Wednesday, September 8, 2021

New Year Birding

It's Rosh Hashana here - Jewish New Year, which means a three-day-long holiday, that translates into more time for birding... These are fantastic migration days in Israel, and I try to make the most of it without driving too far. 

Yesterday (Tuesday) I was hoping to enjoy a good take-off of Honey Buzzards off the hills above Tzor'a in the Sorek Valley. 300K Honey Buzzards passed over Israel in recent days, and I was hoping for good conditions. I started early with Bamba, and enjoyed lovely autumn weather, much needed after the brutally-hot summer. 

The alfalfa fields in the bottom of the valley were packed with birds, especially the recently-cut sections. 450 Yellow Wagtails were busy providing ecosystem services (i.e. feeding on Egyptian Cotton Leafworm caterpillars), always spectacular to see. Among the wagtails were a few pipits (tree and tawny), Greater Short-toed Larks, Cretzschmar's and Ortolan Buntings, Rollers, Whinchats and Wheatears. Fantastic.

A single, beautiful, gingery juvenile Montagu's Harrier was sat in the field, chilling before moving on:

I then met up with Gidon, Amir and Dan and we continued birding together. The surrounding scrub and WTP provided excellent habitat for many more migrants. Tons of hirundines, many shrikes, warblers. It was fun (eBird checklist here). Before leaving I spotted two young Bonelli's Eagles. They were strongly associated with each other, probably siblings. They flew around for a while, playing around with pigeons and generally being immature. 

They gained some height, and circled with a Marsh Harrier. Suddenly, both eagles decided to have a go at the harrier - we thought they were going to predate on it. Eventually the encounter left the harrier destroyed, with injured wings and an injured leg, but still alive as it migrated on, somehow. The attack itself took few seconds - I managed to capture only a secondary encounter. Incredible to watch.

Sadly, young Bonelli's Eagles are really stupid when it comes to electric pylons, and they are especially susceptible to electrocution. This valley is a bit of a dead zone for these threatened eagles (CR in Israel). See for example here the sad story of a tagged eagle I found dead a year ago. Frustratingly, Israel Electric Corporation doesn't do enough to protect pylons against electrocution.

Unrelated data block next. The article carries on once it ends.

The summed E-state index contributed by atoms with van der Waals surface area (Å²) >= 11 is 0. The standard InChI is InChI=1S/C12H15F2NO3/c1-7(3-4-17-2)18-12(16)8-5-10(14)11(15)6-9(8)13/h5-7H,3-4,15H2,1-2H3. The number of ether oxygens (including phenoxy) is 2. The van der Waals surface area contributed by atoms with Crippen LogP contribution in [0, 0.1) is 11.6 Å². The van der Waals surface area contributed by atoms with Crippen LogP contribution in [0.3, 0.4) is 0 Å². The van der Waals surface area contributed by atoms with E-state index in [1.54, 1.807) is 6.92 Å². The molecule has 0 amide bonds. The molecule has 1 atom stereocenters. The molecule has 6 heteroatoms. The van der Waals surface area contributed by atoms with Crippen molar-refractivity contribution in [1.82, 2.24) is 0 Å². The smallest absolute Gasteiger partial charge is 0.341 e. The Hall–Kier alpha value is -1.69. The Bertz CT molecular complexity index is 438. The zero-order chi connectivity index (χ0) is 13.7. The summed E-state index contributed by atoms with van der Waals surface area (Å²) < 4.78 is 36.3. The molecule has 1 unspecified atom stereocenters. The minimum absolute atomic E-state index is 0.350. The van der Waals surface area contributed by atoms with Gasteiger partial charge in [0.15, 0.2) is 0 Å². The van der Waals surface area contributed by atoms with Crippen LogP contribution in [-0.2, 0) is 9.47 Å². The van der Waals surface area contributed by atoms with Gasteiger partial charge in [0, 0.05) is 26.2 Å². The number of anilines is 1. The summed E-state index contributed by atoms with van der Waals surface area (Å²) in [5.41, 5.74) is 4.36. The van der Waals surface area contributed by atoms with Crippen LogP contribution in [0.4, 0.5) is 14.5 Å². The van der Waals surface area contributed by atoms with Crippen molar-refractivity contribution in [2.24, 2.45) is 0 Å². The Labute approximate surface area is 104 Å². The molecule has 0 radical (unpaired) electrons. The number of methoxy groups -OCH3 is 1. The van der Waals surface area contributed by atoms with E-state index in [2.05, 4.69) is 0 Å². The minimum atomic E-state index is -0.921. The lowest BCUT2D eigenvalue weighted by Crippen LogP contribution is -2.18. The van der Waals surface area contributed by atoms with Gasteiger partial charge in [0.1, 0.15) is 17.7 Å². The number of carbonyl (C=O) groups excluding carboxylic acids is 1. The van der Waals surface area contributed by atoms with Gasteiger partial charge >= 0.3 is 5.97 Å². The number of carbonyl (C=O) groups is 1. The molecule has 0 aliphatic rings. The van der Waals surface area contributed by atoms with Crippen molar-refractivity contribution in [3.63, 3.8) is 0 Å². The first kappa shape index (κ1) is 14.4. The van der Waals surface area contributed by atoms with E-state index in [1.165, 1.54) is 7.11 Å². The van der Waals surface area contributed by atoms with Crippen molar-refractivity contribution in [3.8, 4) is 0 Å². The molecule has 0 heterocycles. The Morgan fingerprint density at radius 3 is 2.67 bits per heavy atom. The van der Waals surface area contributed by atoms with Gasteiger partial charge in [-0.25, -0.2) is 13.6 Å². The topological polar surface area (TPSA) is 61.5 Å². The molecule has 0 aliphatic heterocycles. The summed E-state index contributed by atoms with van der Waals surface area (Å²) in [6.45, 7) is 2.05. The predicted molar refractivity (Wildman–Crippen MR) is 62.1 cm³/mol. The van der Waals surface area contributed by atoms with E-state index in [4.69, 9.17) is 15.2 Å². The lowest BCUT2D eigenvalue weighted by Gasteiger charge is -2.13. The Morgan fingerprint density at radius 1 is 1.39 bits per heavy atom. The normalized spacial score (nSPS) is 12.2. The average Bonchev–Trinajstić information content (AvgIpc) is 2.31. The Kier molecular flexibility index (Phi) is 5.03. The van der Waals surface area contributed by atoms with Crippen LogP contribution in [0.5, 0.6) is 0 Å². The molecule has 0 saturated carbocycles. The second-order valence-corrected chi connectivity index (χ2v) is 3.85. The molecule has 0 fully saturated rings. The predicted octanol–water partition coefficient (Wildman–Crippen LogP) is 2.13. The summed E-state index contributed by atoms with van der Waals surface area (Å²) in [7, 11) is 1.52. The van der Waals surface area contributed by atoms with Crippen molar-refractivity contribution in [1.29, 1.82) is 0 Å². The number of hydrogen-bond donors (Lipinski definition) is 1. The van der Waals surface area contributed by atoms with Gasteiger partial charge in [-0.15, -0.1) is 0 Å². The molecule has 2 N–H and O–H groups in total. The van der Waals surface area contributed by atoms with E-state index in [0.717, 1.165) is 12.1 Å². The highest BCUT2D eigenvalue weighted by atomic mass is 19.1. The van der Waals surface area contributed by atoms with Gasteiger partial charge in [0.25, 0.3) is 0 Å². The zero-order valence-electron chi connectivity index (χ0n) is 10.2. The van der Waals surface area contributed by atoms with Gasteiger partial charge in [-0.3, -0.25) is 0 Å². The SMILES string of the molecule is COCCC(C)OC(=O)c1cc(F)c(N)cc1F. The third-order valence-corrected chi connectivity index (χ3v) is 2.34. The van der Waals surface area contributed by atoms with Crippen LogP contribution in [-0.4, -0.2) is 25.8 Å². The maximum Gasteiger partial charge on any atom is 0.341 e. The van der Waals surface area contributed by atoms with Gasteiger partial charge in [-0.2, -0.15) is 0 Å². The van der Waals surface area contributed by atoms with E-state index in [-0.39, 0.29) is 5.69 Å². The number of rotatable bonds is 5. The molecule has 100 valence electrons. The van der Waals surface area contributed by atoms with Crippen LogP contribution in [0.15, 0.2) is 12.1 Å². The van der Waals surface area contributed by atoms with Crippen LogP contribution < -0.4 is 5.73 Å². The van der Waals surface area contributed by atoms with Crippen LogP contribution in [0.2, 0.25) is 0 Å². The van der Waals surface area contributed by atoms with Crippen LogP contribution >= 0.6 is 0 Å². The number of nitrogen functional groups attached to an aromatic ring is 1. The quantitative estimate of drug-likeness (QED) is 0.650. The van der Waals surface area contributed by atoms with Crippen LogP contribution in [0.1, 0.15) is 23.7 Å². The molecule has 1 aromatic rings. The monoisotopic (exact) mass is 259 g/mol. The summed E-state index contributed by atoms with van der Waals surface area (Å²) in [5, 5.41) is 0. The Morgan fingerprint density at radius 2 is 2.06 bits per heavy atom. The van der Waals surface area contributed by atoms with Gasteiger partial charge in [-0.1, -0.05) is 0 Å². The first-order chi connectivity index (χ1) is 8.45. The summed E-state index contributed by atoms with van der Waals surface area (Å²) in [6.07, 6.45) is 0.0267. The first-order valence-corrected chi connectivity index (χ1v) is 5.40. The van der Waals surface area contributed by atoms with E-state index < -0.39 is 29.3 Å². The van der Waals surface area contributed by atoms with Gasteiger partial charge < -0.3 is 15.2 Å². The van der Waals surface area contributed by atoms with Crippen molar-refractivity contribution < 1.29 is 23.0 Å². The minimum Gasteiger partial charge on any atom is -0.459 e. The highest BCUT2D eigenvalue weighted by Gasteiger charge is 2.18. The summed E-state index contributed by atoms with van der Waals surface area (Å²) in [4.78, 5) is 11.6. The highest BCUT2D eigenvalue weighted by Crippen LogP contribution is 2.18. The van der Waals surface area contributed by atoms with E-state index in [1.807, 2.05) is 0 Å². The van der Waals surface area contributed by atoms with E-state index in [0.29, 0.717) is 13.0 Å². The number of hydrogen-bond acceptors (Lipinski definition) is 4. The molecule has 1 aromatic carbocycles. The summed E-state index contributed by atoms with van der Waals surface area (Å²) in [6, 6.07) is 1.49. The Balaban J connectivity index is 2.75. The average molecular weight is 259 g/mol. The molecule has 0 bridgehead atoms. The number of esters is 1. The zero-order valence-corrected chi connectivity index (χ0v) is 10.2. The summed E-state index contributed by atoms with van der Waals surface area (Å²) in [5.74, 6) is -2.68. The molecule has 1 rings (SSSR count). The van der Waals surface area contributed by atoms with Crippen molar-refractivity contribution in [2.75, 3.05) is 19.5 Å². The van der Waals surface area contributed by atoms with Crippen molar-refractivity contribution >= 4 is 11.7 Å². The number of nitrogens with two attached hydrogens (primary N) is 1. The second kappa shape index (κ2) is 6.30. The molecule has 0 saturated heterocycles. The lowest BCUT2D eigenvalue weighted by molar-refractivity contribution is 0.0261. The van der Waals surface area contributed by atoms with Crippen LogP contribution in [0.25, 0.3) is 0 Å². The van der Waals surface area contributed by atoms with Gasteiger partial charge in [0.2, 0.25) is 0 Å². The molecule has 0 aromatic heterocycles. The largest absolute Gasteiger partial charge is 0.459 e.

Eventually, the main Honey Buzzard stream passed to our west, and we say only few take off. However, when I got back home it was flooding straight over. In 32 minutes of sitting outside I counted 4420 Honey Buzzards (and quite a few other raptors) - always incredible to watch. eBird checklist here. How lucky I am to live bang on the main highway. The only problem is that when they arrive over my house they are normally very high and the light is harsh, providing difficult conditions for photography.

This morning (Wednesday) I had time only for a short session at nearby Tal Shahar, a bit west of Tzor'a. It was short but uber-productive and I thoroughly enjoyed it. Again, there was a huge, even larger, flock of Yellow Wagtails in the alfalfa. I estimated 550 but it could have been much more. Check this video  - I hope you can absorb the sensation of walking through the alfalfa, with clouds of wagtails jumping at my feet. You can also appreciate the habitat in the Sorek Valley where I bird often. Also, this video demonstrates that we are in the transition period between feldegg (early migrants) and flava, compare the two call types - clear (flava) and rasping (fledegg).

These are shrike days in Israel. Indeed, there were many shrikes in the surrounding scrub, mainly Red-backed and fewer Lesser Greys etc. I really love Lesser Grey Shrike - especially the young birds look so good to my eyes. None of them posed long enough for a proper video, all they allowed me was a hasty jumpshot. 

Again, the wagtail flock contained welcome guests, and the scrub provided a wonderful array of migrants, all lovely and so welcome. Migrate on safely you little heroes. eBird checklist here.

On Monday I did something a bit different. I went with Piki to Tel Barukh beach in Tel Aviv, where the Pacific Golden Plover returned for its sixth winter - see previous encounters here (2020) and here (2019). It is fascinating how this individual rarity survives, trapped somewhere far west of its original flyway, and returns to the same rocks on one of the busiest beaches in Israel. And it was a new addition to my Year List...

There were quite a few migrants moving around within the abandoned Sde Dov airport grounds, nothing massive (eBird checklist here). We hadn't enough time to enjoy some of the better habitats nearby, or watch active migration over the sea, reported by that other birders. But I guess we couldn't complain.

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